Holiday Bowl debacle still haunts Arizona

TUCSON, Ariz. -- Arizona finished tied for second in the Pac-10 last year. It beat Oregon State, Stanford, USC and arch-rival Arizona State. After a mostly miserable decade without a bowl berth, the Wildcats have earned two consecutive postseason invitations.

Slowly but surely, Mike Stoops has built a contender.

Holiday Bowl.

That is a conversation-stopper in Tucson. Bring up the Wildcats 33-0 Holiday Bowl drubbing at the hands of Nebraska, and everyone around the program just shakes their heads.

"It was kind of a meltdown of major proportions," Stoops said.


The Wildcats, who started spring practices on Friday, are a combined 16-10 over the past two seasons. Nine of those defeats came by 10 or fewer points and four by three points or fewer. Suffice it to say, Stoops has built a competitive team that is much different than the crew he inherited.

Oh, but that Holiday Bowl. It was so ugly -- Arizona was outgained 396 yards to 109 -- that it seemingly doused much of the momentum for a program on the rise.

"We lost a lot of respect in that game and that's just how it happens -- it can happen pretty quickly," Stoops said. "I think our players are excited to regain their stature."

That's the rub. The embarrassment of the Bawliday Bowl represents a challenge: Move forward and up or sink back down into Pac-10 and national irrelevancy.

There are plenty of challenges ahead that have nothing to do with the bowl game dismantling. Both coordinators -- Mark Stoops on defense and Sonny Dykes on offense -- are gone. The younger Stoops is now running Florida State's defense and Dykes is Louisiana Tech's head coach.

Mike Stoops opted to fill those vacancies with co-coordinators: line coach Bill Bedenbaugh and running backs/tight ends coach Seth Littrell on offense and linebackers coach Tim Kish and secondary coach Greg Brown on defense. Bedenbaugh, Littrell and Kish were promoted from within. Brown was hired away from Colorado.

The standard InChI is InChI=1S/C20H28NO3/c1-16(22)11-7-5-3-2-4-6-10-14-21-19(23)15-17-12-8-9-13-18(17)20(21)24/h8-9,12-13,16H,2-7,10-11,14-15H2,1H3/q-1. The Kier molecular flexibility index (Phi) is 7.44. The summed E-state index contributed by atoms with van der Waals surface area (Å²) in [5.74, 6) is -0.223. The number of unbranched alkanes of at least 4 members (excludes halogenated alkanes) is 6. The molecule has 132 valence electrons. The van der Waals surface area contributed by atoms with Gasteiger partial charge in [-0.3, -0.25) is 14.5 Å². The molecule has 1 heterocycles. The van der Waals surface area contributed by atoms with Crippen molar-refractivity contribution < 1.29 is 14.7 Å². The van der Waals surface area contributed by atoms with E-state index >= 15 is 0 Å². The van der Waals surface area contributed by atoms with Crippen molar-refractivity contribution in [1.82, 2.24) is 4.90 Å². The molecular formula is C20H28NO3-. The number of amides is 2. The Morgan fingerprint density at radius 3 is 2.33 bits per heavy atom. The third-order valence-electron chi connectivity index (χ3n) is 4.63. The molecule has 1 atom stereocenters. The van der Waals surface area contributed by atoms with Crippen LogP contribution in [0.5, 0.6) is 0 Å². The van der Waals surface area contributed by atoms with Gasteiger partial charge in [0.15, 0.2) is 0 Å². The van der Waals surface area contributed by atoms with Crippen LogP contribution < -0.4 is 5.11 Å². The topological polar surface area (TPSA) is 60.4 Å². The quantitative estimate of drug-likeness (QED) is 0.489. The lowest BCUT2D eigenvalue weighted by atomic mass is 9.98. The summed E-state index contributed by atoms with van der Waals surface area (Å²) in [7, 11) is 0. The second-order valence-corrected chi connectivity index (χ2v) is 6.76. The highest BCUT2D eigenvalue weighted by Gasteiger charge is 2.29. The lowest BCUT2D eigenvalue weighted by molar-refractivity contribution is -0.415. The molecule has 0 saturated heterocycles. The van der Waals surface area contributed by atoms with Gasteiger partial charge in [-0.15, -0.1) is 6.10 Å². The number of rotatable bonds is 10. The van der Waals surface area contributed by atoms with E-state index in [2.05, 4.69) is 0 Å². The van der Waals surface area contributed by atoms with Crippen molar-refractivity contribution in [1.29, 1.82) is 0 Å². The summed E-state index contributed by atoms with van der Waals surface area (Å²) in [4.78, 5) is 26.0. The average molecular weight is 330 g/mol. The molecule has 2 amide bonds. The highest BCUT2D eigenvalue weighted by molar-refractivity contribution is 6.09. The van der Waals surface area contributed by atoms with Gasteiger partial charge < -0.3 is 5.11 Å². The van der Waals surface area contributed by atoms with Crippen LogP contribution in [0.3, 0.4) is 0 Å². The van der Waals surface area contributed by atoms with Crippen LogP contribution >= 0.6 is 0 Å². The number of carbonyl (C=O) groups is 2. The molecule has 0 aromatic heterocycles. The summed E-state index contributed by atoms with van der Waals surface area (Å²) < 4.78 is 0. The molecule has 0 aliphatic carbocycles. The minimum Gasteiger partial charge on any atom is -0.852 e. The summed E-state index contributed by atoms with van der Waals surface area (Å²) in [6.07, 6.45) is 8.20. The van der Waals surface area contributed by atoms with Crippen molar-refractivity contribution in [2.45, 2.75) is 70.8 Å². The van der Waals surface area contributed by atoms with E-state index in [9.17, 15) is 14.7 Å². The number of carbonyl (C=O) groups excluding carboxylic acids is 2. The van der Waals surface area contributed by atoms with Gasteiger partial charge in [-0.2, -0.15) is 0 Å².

Toss in Stoops' interest in defense and new quarterbacks coach Frank Scelfo on offense -- he might end up calling the plays; Stoops has yet to assign the duties -- and that's a lot of chefs in the kitchen.

On the players' side of things, there's plenty of continuity on offense with 10 guys with significant starting experience back. The defense is another story, with seven starters gone, including all three linebackers and both defensive tackles.

Still, to avoid taking a step back as a program, the first step forward might be coming to terms with the, well, you know.

What the heck happened?

"We made some tactical mistakes," Stoops said.

Stoops wasn't happy with some of the bowl preparation and his team's frame of mind on game day. And Nebraska surprised the Wildcats with their schemes on both sides of the ball. On offense, the Wildcats "just couldn't get open," Stoops said.

Cornerback Trevin Wade offers his own theory.

"People wanted to go home for Christmas and see their families," he said. "I know it's all business and everything, but we're still college kids and people wanted to go home. Had they given us a couple days, people would have come back happy and ready to go."

Hmm. Asked about that, quarterback Nick Foles said, "He might have something there but I don't know. I really have no comment on that."

Foles' ultimate diagnosis seems the most popular: "It was one of those games when it seemed like nothing could go right. I really can't explain it."

Foles was 6-for-20 for 28 yards with an interception, and that performance is perhaps the main reason he still has to look over his shoulder at backup Matt Scott this spring. Scott started the first three games last year before Foles took over.

Foles said the game should operate as a "chip on our shoulders" during spring practices.

"It makes your stomach hurt watching that film. It really humbles you," he said. "But I don't think you burn the tape. You want to. But to become a great player, you've got to experience things like that and learn from it."

Stoops accepts the ultimate responsibility for the Holiday Bowl, but it's also clear that he's just a bit irked at how it has obscured what his team accomplished in 2009 and how the team has gained steam the past two seasons.

And he knows that the meltdown will fuel skeptics who believe the Wildcats will fall back into the pack in 2010.

"A lot of people don't think we're going to be this or that. They didn't think that last year. That's fine with us. The proof will be in the scoreboard and in the wins and losses," he said. "We had a lot of good wins. Everyone forgets about Stanford. Everyone forgets about Oregon State. Everybody forgets about USC. You don't beat those teams without having a good program. You just can't do it."

Doing it again will be the best way to make everyone forget about the, er, thing that happened in San Diego.